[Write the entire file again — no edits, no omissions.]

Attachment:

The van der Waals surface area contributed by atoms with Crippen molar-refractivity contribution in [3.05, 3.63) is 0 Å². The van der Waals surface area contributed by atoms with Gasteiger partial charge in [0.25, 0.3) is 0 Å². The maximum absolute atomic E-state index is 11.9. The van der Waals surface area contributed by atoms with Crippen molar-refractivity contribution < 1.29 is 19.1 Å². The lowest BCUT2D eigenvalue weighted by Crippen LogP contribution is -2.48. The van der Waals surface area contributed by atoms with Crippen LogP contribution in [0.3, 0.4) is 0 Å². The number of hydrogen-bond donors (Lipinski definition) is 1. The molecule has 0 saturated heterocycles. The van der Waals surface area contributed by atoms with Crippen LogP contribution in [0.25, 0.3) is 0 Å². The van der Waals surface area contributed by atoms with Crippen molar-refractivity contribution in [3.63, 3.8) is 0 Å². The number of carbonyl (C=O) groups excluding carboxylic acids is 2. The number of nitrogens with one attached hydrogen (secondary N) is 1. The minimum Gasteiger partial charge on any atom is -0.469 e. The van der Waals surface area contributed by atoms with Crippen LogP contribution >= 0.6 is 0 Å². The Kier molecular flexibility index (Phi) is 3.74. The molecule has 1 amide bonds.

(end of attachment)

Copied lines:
The van der Waals surface area contributed by atoms with Crippen molar-refractivity contribution in [3.05, 3.63) is 0 Å². The van der Waals surface area contributed by atoms with Gasteiger partial charge in [0.25, 0.3) is 0 Å². The maximum absolute atomic E-state index is 11.9. The van der Waals surface area contributed by atoms with Crippen molar-refractivity contribution < 1.29 is 19.1 Å². The lowest BCUT2D eigenvalue weighted by Crippen LogP contribution is -2.48. The van der Waals surface area contributed by atoms with Crippen LogP contribution in [0.3, 0.4) is 0 Å². The number of hydrogen-bond donors (Lipinski definition) is 1. The molecule has 0 saturated heterocycles. The van der Waals surface area contributed by atoms with Crippen LogP contribution in [0.25, 0.3) is 0 Å². The van der Waals surface area contributed by atoms with Crippen molar-refractivity contribution in [3.63, 3.8) is 0 Å². The number of carbonyl (C=O) groups excluding carboxylic acids is 2. The number of nitrogens with one attached hydrogen (secondary N) is 1. The minimum Gasteiger partial charge on any atom is -0.469 e. The van der Waals surface area contributed by atoms with Crippen LogP contribution >= 0.6 is 0 Å². The Kier molecular flexibility index (Phi) is 3.74. The molecule has 1 amide bonds.